My operating station consisted of my FT-897 brought in from home, a MFJ1025 noise canceller, a MFJ T-match manual tuner, a LDG ZPro-II auto tuner and the SingaLink USB. The antenna was an inverted-V full length for 80 metres. I had low SWR on the antenna without using the T-match, but found I had significantly less interference from 160m operations if I left the tuner in.

What was the ZPro doing? I had this tune a 20 metre beam for 80m to use as a noise sense antenna for the MFJ noise canceller. This seemed to work. The noise canceller was not able to lower the general noise floor, but what it was good for was getting rid of specific QRM that appeared throughout the night. The ZPro was affected by RF in the shack from 160m operations, so I had to put it in manual mode to not try to retune every time there was a 160m operation. I wonder what I was exposing myself to in the shack last night!

Anderson Poles

The EMDRC has been encouraging members to use Anderson poles There is nowhere in the shack to plug them in however, so lucky I brought a cable with rings on one end and Anderson Poles on the other. I still had to wedge these in to the power supply as it wanted lugs, but oh-well. It worked and I was able to use Anderson Poles for the rest. From the converter, I had a 3 way Y-plug, with the FT-897 plugged into this. I had a second 3 way y-plug, which was a little overkill, but plugged into this was the ZPro and the noise canceller. I could have easily plugged in 2 more things if required – so the setup is very flexible for use here at the EMDRC away from my own shack, and also for my QRO and QRP SOTA setups.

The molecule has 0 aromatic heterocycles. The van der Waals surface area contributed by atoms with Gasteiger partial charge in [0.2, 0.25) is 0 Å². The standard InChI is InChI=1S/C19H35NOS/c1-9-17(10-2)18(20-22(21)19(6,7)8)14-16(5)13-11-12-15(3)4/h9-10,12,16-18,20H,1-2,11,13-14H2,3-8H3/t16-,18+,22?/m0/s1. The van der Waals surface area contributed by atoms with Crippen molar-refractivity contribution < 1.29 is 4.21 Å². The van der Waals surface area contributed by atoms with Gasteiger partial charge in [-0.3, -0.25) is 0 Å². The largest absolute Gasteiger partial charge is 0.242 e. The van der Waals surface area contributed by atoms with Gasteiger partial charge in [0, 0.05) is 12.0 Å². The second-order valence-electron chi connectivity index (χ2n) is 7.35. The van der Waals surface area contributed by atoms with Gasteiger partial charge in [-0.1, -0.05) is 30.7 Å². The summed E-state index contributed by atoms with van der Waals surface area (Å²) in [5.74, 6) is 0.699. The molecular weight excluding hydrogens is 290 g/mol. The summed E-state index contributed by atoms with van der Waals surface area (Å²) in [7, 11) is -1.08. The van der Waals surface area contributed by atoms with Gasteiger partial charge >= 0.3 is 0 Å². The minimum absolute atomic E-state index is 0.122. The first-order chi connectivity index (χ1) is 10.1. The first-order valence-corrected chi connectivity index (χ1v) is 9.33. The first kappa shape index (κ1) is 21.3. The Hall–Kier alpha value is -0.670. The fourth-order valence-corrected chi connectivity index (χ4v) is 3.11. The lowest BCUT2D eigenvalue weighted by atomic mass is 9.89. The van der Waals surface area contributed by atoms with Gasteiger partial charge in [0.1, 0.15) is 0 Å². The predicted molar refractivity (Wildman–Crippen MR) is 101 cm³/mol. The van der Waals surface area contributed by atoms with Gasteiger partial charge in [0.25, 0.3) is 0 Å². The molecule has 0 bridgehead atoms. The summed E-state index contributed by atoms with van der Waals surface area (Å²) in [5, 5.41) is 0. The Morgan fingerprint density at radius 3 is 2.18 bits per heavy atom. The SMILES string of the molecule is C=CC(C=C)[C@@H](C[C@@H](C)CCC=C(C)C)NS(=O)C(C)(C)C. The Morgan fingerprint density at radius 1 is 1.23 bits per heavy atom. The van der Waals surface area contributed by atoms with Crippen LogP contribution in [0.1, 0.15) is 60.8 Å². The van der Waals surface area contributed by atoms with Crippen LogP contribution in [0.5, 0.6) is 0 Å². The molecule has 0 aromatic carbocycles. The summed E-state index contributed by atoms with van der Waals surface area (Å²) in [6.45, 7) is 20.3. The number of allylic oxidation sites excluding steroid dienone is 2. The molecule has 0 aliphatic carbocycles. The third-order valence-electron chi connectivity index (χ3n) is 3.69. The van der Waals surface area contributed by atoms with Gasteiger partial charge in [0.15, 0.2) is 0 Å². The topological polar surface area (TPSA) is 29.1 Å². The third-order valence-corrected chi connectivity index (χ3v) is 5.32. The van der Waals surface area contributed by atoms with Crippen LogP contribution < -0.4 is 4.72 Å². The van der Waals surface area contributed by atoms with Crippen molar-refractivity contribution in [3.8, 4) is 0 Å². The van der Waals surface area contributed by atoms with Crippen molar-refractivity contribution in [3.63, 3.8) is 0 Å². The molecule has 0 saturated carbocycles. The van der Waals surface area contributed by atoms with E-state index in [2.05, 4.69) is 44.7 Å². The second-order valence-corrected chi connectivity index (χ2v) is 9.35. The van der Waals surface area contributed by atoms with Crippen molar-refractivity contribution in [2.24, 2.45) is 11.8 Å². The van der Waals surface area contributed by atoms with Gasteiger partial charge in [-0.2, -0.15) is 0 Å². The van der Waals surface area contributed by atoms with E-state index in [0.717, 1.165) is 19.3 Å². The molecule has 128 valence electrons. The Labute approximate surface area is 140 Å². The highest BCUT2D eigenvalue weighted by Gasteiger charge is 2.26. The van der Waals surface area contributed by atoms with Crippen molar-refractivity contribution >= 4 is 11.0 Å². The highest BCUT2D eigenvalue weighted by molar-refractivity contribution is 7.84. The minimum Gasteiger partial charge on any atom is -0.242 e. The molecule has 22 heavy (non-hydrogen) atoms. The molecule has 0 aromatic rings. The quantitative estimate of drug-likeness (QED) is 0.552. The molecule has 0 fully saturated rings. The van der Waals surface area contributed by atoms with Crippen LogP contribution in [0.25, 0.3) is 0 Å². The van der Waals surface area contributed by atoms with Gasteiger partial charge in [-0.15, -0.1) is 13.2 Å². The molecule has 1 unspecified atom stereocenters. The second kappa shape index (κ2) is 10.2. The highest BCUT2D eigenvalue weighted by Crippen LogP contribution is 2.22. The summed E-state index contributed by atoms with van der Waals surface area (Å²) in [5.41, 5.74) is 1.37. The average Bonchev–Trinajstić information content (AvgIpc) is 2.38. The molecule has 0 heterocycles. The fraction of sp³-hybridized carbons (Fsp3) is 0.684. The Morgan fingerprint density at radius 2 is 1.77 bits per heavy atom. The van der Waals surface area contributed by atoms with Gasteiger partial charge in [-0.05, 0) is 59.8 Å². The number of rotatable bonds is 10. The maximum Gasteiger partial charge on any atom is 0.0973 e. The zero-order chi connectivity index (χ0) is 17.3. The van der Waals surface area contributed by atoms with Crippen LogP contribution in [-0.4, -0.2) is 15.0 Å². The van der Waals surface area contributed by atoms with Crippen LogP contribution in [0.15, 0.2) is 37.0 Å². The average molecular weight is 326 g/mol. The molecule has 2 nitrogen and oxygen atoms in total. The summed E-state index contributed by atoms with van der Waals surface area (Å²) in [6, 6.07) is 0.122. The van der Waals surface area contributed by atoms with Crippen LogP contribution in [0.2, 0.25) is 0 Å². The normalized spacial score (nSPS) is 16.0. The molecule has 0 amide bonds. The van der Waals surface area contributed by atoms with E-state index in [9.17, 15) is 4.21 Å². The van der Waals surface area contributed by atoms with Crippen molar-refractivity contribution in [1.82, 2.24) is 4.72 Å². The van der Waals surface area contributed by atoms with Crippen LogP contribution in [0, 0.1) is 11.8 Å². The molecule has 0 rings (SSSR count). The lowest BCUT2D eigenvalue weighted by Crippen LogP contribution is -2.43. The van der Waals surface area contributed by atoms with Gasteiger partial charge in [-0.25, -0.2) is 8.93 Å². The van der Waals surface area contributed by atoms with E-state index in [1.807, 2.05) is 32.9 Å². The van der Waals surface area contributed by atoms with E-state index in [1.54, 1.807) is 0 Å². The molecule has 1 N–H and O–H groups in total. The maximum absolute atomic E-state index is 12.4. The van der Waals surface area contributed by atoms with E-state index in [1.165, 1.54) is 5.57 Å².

Digital observations

Digital modes that are AFSK based – i.e. all of them where a sound card is used to feed a SSB type mode on a typical rig – need the rig to stay as linear as possible. It is very important that there is no processor or ALC action. I had my rig showing ALC on its meter and increased TX level as much as possible, but not so much to activate the ALC. On the SignaLink, this ended up being around “10am” on the TX potentiometer. Other stations were transmitting with clear ALC action on their signal. This causes splatter. One station had so much splatter on their PSK31 signal that it was taking up nearly a full 1KHz for a signal that is supposed to only take 31Hz. This is multiple orders of intermodulation! I could not decode this signal – and sent them a message to turn down their TX! They did so, and while the splatter was still bad, it was at least then decode-able. A number had one order of splatter – giving a head and shoulders look. You want all of your TX energy in what is supposed to be there, and the shoulders are a waste of energy. A few stations had PSK-31 stations that had no observable splatter.